As a powerful tool in combating attrition, these top-down engagement surveys and pulse polls should also accompany important professional and personal events in a team member’s life – including employment anniversaries, birthdays, class reunions, and a variety of other personal milestones. These events often serve as the trigger mechanism to an employee leaving a company, increasing job hunting rates as high as 16%.
To further increase the benefits of feedback-driven people data, organizations can simultaneously use crowd-sourced, open-ended channels that provide bottom-up insights on topics not specifically determined by management. A bottom-up approach is imperative to fostering innovative thinking and open communication that is representative of every employee’s thoughts and mindset.
Companies with the most effective and comprehensive employee engagement procedures often share similar characteristics that other organizations can use as a template, including:
- Productivity improves when employers give their employees the opportunity to relax and enjoy themselves
- Employees thrive in a supporting, uplifting team environment
- No matter their place within an organization, workers want realistic but impactful goals that truly matter to the company
- Employees expect well-defined values that lend meaning to their positions and place within an organization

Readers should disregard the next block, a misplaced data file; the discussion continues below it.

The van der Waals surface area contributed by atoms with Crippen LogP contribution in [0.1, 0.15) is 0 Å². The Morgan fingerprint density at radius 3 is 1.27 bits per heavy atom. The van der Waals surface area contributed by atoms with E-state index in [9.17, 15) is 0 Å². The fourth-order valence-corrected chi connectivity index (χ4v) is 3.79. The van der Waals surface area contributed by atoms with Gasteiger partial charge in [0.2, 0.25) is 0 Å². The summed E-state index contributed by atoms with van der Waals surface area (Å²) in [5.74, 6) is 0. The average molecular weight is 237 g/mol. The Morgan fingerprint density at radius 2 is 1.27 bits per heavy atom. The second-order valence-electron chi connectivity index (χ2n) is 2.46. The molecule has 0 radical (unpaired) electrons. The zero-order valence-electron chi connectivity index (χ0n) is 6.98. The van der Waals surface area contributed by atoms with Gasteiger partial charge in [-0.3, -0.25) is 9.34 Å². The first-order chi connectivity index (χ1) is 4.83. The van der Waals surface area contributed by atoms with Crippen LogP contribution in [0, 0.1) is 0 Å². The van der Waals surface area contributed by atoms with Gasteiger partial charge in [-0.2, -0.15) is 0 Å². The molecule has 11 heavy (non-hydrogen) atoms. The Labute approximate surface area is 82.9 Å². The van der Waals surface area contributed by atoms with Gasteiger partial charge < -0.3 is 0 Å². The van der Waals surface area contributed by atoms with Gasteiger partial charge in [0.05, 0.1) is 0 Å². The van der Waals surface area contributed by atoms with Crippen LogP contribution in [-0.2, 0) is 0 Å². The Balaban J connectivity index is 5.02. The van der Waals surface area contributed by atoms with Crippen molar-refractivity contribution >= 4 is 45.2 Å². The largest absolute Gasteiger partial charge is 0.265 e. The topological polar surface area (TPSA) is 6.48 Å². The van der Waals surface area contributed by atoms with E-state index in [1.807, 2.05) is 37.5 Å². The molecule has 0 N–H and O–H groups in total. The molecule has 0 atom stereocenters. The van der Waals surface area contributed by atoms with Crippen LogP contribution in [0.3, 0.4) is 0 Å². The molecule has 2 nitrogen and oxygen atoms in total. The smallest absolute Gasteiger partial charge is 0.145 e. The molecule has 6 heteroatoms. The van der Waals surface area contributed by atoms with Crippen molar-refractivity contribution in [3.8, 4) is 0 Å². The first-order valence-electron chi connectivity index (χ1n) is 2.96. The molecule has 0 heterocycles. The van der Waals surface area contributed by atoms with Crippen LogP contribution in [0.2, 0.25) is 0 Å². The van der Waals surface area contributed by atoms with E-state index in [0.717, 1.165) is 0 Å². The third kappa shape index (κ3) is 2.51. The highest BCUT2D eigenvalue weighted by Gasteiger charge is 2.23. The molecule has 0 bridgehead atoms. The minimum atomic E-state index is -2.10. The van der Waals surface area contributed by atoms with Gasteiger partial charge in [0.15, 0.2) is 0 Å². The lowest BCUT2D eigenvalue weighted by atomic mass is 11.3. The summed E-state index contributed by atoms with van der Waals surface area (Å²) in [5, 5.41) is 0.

Companies that embody these best practices can maximize engagement with supportive environments, fun activities and perks, and strong values that provide meaning to their position within the overall community. If an organization takes these concepts to heart and uses them as the basis for employee engagement, they can be much more specific with their engagement surveys and hone in on questions and concerns that impact productivity, innovation, and longevity. The highly targeted feedback system used to create a well-informed sense of employee engagement enhances the employee experience and benefits every facet of the organization.
With so much emphasis placed on recruiting and employment, it’s easy to lose sight of the impact the exiting process can have on improving the employee experience. Again relying on a technology-based feedback platform, employers can use exit interviews, polls, and surveys to better understand why employees leave and design new strategies to prevent similar circumstances in the future.